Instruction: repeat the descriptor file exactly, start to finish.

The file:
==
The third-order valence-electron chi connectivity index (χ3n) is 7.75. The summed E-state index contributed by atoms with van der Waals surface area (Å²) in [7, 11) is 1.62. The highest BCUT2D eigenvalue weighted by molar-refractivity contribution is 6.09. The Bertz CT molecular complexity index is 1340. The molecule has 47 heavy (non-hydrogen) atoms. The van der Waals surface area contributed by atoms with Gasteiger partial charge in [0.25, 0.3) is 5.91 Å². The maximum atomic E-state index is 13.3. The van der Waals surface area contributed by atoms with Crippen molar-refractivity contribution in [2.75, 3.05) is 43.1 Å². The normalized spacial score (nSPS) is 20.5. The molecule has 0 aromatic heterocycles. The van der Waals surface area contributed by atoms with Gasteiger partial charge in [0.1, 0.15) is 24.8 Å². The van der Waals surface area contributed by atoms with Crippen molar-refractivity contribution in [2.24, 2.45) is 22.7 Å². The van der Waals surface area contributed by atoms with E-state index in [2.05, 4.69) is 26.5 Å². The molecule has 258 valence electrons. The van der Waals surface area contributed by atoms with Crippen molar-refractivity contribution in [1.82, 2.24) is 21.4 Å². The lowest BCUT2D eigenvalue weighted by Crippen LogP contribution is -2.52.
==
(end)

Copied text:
The third-order valence-electron chi connectivity index (χ3n) is 7.75. The summed E-state index contributed by atoms with van der Waals surface area (Å²) in [7, 11) is 1.62. The highest BCUT2D eigenvalue weighted by molar-refractivity contribution is 6.09. The Bertz CT molecular complexity index is 1340. The molecule has 47 heavy (non-hydrogen) atoms. The van der Waals surface area contributed by atoms with Gasteiger partial charge in [0.25, 0.3) is 5.91 Å². The maximum atomic E-state index is 13.3. The van der Waals surface area contributed by atoms with Crippen molar-refractivity contribution in [2.75, 3.05) is 43.1 Å². The normalized spacial score (nSPS) is 20.5. The molecule has 0 aromatic heterocycles. The van der Waals surface area contributed by atoms with Gasteiger partial charge in [0.1, 0.15) is 24.8 Å². The van der Waals surface area contributed by atoms with Crippen molar-refractivity contribution in [2.24, 2.45) is 22.7 Å². The van der Waals surface area contributed by atoms with E-state index in [2.05, 4.69) is 26.5 Å². The molecule has 258 valence electrons. The van der Waals surface area contributed by atoms with Crippen molar-refractivity contribution in [1.82, 2.24) is 21.4 Å². The lowest BCUT2D eigenvalue weighted by Crippen LogP contribution is -2.52.